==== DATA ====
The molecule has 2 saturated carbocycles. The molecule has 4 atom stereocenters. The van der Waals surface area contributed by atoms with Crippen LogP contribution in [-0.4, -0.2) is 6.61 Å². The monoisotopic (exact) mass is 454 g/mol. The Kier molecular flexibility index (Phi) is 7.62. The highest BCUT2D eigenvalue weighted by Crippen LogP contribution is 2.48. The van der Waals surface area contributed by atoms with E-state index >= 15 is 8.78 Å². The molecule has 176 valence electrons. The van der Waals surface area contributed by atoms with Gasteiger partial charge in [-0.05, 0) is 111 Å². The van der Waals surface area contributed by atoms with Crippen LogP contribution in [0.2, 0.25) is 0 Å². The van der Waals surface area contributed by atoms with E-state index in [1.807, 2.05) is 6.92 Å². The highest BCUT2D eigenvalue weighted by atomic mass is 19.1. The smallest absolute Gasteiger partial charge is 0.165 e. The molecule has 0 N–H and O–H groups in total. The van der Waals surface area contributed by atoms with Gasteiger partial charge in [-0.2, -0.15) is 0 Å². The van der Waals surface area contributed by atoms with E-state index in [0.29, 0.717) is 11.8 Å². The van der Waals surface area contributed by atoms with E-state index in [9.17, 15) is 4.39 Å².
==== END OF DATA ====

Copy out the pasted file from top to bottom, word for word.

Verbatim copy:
The molecule has 2 saturated carbocycles. The molecule has 4 atom stereocenters. The van der Waals surface area contributed by atoms with Crippen LogP contribution in [-0.4, -0.2) is 6.61 Å². The monoisotopic (exact) mass is 454 g/mol. The Kier molecular flexibility index (Phi) is 7.62. The highest BCUT2D eigenvalue weighted by Crippen LogP contribution is 2.48. The van der Waals surface area contributed by atoms with E-state index >= 15 is 8.78 Å². The molecule has 176 valence electrons. The van der Waals surface area contributed by atoms with Gasteiger partial charge in [-0.05, 0) is 111 Å². The van der Waals surface area contributed by atoms with Crippen LogP contribution in [0.2, 0.25) is 0 Å². The van der Waals surface area contributed by atoms with E-state index in [1.807, 2.05) is 6.92 Å². The highest BCUT2D eigenvalue weighted by atomic mass is 19.1. The smallest absolute Gasteiger partial charge is 0.165 e. The molecule has 0 N–H and O–H groups in total. The van der Waals surface area contributed by atoms with Gasteiger partial charge in [-0.2, -0.15) is 0 Å². The van der Waals surface area contributed by atoms with E-state index in [0.29, 0.717) is 11.8 Å². The van der Waals surface area contributed by atoms with E-state index in [9.17, 15) is 4.39 Å².